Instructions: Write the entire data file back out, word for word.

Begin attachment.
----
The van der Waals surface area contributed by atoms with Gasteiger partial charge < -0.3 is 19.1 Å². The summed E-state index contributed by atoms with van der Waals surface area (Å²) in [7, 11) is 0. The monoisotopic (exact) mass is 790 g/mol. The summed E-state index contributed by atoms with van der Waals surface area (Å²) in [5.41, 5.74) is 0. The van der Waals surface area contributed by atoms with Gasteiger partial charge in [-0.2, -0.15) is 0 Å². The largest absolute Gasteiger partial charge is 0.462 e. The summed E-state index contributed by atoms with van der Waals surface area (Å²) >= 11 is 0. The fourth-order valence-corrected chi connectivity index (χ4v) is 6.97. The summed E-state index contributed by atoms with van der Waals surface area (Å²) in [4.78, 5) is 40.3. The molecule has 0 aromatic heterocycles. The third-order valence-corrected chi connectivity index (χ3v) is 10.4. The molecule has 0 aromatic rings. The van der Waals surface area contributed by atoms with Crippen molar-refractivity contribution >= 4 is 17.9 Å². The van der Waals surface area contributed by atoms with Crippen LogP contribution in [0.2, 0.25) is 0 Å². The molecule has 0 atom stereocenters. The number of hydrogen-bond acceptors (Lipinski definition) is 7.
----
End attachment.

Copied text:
The van der Waals surface area contributed by atoms with Gasteiger partial charge < -0.3 is 19.1 Å². The summed E-state index contributed by atoms with van der Waals surface area (Å²) in [7, 11) is 0. The monoisotopic (exact) mass is 790 g/mol. The summed E-state index contributed by atoms with van der Waals surface area (Å²) in [5.41, 5.74) is 0. The van der Waals surface area contributed by atoms with Gasteiger partial charge in [-0.2, -0.15) is 0 Å². The largest absolute Gasteiger partial charge is 0.462 e. The summed E-state index contributed by atoms with van der Waals surface area (Å²) >= 11 is 0. The fourth-order valence-corrected chi connectivity index (χ4v) is 6.97. The summed E-state index contributed by atoms with van der Waals surface area (Å²) in [4.78, 5) is 40.3. The molecule has 0 aromatic heterocycles. The third-order valence-corrected chi connectivity index (χ3v) is 10.4. The molecule has 0 aromatic rings. The van der Waals surface area contributed by atoms with Crippen molar-refractivity contribution >= 4 is 17.9 Å². The van der Waals surface area contributed by atoms with Crippen LogP contribution in [0.2, 0.25) is 0 Å². The molecule has 0 atom stereocenters. The number of hydrogen-bond acceptors (Lipinski definition) is 7.